Wednesday, April 16, 2014
By Holly Ramer
The Associated Press
CONCORD, N.H. — A New Hampshire hospital fighting to get into Anthem’s new narrow network says the insurance company submitted an incomplete application to state regulators, who then approved it without the necessary scrutiny.
Frisbie Memorial Hospital in Rochester is one of 10 hospitals excluded from Anthem Blue Cross and Blue Shield’s provider network for individual plans being sold under the federal health care overhaul law. The state Insurance Department denied Frisbie’s request to reconsider its decision, but it released hundreds of documents Anthem submitted and is holding a public hearing Monday to explain its process. It denies the hospital’s allegations of wrongdoing, as does Anthem.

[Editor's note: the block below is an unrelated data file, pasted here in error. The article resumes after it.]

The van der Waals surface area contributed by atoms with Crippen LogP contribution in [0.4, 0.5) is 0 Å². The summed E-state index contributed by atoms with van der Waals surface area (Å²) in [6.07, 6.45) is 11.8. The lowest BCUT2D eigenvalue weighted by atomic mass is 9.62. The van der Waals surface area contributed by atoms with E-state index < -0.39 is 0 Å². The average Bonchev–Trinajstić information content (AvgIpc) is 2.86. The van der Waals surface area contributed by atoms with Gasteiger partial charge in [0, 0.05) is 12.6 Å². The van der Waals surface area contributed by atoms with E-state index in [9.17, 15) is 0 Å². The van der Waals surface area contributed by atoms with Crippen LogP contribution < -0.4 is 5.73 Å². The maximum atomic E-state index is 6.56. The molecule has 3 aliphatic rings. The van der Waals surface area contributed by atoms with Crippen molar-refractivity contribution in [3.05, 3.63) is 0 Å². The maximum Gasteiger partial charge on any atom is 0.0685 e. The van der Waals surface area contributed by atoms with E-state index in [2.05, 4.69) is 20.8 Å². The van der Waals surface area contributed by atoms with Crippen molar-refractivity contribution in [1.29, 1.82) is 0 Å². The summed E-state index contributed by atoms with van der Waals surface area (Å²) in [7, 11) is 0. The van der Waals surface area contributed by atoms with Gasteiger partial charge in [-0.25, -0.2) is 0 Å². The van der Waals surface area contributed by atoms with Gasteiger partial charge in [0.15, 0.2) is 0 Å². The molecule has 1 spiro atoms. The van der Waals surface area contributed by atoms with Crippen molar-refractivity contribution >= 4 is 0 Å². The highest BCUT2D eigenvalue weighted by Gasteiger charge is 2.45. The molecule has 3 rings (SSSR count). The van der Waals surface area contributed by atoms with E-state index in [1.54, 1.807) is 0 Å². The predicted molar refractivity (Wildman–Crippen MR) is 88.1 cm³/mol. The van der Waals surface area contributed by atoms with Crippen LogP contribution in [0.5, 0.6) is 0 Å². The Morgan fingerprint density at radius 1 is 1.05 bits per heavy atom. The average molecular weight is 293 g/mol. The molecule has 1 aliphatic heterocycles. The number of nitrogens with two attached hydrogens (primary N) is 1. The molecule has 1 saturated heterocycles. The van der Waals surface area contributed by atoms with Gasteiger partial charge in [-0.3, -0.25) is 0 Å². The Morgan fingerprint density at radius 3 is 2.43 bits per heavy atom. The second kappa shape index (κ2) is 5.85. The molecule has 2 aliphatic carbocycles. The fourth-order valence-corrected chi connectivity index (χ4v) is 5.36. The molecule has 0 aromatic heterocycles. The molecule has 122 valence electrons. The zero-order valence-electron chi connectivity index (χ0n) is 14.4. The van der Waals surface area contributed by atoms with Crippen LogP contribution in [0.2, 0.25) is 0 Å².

Jeremy Eggleton, the hospital’s lawyer, said he will argue Monday that the department didn’t get the information necessary to fully evaluate the proposed network, and if it had, it wouldn’t have approved it.
“Not only is this network inadequate from a procedural point of view – the proper documentation was never submitted – but I would suggest the reason that didn’t happen is it’s not network adequate as a matter of substance,” he said.
Anthem officials have said the main driver in selecting providers was geography – more than 90 percent of the plans’ potential customers live within 20 miles of a network hospital, though under state law, that distance could’ve been twice as far. They said including all hospitals would have driven up premiums because network hospitals agreed to reimbursement rate concessions.